If you are in the US and you need to get documents Apostilled (or is it Apostillized?) there are two ways of going about it. One is sending the it to the Secretary of State of the State where the issuing institution is. (Make sure you ask for the apostille to be on a copy and not the original or immigration might want to keep the original. The other way, which is easier if you've moved across the country is to have a local notary public make a notarized copy. Then send or take that copy to the Secretary of State of the state where the notary works. The Secretary of State will authenticate that this is the seal of a true registered notary public. You can see http://www.filinginoregon.com/notary/authentication.htm (page down) .

This is how the majority of our America teachers get their Apostilles. Brits have to send documents to The Home Office (I love that name!) and in Australia it's the Department of Foreign Affairs and Trade

I hope this helps

MEL
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M@tt



Joined: 16 Jan 2003
Posts: 473
Location: here and there

PostPosted: Fri Jun 06, 2003 9:03 pm    Post subject: Reply with quote

Hi,
So the notary is making a photocopy of the document? I want to know if that's all I would need, because it would cost $65 to have my university print a duplicate of the diploma. Of course, a photocopy would be free.
Thanks
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Chunderbuttocks



Joined: 09 Apr 2003
Posts: 7
Location: Mexico

PostPosted: Fri Jun 06, 2003 9:35 pm    Post subject: Reply with quote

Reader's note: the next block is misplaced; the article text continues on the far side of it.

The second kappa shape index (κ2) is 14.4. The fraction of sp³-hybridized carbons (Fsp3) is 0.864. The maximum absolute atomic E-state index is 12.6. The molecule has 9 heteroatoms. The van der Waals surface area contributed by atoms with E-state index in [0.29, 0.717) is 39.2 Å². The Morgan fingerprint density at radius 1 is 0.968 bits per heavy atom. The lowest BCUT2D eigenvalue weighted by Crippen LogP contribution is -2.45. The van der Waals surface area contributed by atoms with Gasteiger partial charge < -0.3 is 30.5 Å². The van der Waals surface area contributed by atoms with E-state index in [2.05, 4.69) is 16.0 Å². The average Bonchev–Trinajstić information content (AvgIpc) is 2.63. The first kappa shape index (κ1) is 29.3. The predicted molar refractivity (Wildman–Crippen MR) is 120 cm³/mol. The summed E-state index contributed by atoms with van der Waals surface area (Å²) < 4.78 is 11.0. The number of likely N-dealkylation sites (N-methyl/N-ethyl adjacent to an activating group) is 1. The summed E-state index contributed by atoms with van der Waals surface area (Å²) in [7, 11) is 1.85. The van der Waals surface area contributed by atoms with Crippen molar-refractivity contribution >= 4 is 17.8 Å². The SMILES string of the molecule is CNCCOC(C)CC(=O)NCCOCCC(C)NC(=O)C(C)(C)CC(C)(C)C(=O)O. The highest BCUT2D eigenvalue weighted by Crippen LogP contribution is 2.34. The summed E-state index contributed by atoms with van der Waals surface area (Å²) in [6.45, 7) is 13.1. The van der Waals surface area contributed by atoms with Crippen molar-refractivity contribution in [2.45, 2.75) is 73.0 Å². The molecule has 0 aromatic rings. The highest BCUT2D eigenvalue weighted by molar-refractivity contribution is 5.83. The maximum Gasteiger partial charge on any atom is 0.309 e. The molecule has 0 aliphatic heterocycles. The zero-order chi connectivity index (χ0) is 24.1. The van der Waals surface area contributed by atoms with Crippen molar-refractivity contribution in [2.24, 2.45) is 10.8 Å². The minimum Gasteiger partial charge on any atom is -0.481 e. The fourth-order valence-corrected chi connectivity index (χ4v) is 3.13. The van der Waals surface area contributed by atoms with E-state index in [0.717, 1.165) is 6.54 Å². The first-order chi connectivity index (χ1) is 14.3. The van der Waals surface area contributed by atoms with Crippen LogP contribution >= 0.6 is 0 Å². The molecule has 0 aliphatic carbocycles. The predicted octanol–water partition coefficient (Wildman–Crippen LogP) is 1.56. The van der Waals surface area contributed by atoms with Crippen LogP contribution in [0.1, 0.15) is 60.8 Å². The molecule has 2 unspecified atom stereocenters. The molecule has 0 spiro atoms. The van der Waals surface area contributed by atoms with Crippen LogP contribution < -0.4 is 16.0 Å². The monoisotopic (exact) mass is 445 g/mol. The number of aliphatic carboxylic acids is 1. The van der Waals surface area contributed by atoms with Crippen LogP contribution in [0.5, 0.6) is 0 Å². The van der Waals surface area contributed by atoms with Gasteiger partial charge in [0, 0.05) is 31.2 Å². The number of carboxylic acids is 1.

I still have a couple of q's about apostilling documents.....If I bring my original birth certificate, will I still at some stage need a notarised copy? And when I complete my ITTO TEFL certificate in Guadalajara, does that need to be notarised?
Thank you!
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Guy Courchesne



Joined: 10 Mar 2003
Posts: 9398
Location: Mexico City

PostPosted: Sat Jun 07, 2003 4:23 am    Post subject: TESOL certs Reply with quote

Getting that TESOL cert accepted by la migra depends on what state you plan towork in after. I think that Jalisco accepts it along with your degree, whereas DF only looks at a degree. Other states seem to accept only the cert without degree. You wold think the feds would apply things the same across the land, but no.
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MELEE



Joined: 22 Jan 2003
Posts: 2583
Location: The Mexican Hinterland

PostPosted: Mon Jun 09, 2003 2:37 pm    Post subject: Reply with quote

Chutterbutt

You won't need your birth certificate unless you are planning to get married in Mexico. And in that case, at least in Oaxaca, you just need a plain photocopy of it.
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MELEE



Joined: 22 Jan 2003
Posts: 2583
Location: The Mexican Hinterland

PostPosted: Mon Jun 09, 2003 6:35 pm    Post subject: Reply with quote

[vv

Last edited by MELEE on Mon Jun 09, 2003 6:37 pm; edited 1 time in total
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MELEE



Joined: 22 Jan 2003
Posts: 2583
Location: The Mexican Hinterland

PostPosted: Mon Jun 09, 2003 6:37 pm    Post subject: Reply with quote

M@tt wrote:
Hi,
So the notary is making a photocopy of the document? I want to know if that's all I would need, because it would cost $65 to have my university print a duplicate of the diploma. Of course, a photocopy would be free.
Thanks


Matt
Yes, the notary will make a photocopy of the document then put her/his seal on it claiming that it is a true authentic copy of an original document she/he held in her/his hands. But unless that notary is a close friend or relative of yours I don't think it will be free. This is after all a service she/he is preforming for you and the notary had to go to some sort of class and pay something to become a licensed notary public... but all said and done, it should cost less than $65.

To everyone else, make sure you get an appostille on a copy, not on your original degree, unless your uni gives out duplicates cheap, cause immigration will want to keep what ever paper the appostille is attached to.

Cheers,